Oxford hosts endocrinology research that spans from genes and molecules up to organs and systems.
A number of groups are interested in understanding the physiological responses of eating, such as postprandial insulin release and suppression of appetite. This includes researchers studying specialised cells in the small intestines that are important for nutrient sensing and that release peptide hormones, and also those investigating how our genes influence the physiological control of eating in the context of obesity.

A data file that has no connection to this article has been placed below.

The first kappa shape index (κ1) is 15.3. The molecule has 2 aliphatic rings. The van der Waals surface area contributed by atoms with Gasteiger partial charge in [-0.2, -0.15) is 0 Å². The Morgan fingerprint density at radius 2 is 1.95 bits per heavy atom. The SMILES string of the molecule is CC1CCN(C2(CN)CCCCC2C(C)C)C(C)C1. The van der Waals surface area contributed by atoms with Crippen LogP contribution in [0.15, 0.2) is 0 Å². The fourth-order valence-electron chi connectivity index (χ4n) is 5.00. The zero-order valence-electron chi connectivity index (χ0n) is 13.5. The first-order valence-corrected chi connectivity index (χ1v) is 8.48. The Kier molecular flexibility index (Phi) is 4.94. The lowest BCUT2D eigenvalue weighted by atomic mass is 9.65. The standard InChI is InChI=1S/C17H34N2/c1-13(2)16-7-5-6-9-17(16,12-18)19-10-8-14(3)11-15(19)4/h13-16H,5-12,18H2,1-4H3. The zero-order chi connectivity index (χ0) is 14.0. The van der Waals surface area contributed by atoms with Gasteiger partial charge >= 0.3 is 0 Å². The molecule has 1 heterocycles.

Groups are also studying how the glucocorticoid signalling network influences circadian timing machinery in organs such as the liver and how steroid hormones regulate metabolic health in liver, fat and skeletal muscle. Other researchers are studying adipose tissue as an active endocrine organ to understand how it responds to and also releases factors with endocrine functions. The pancreas as an endocrine organ is studied for both clinical (islet cell transplantation) and research purposes. Within the Oxford Centre for Diabetes, Endocrinology and Metabolism (OCDEM), the Academic Endocrine Unit studies the molecular basis of important endocrine and metabolic disorders, primarily those affecting calcium and phosphate homeostasis. The discovery of defective genes and pathways has led to improved care of patients with disorders such as endocrine tumours.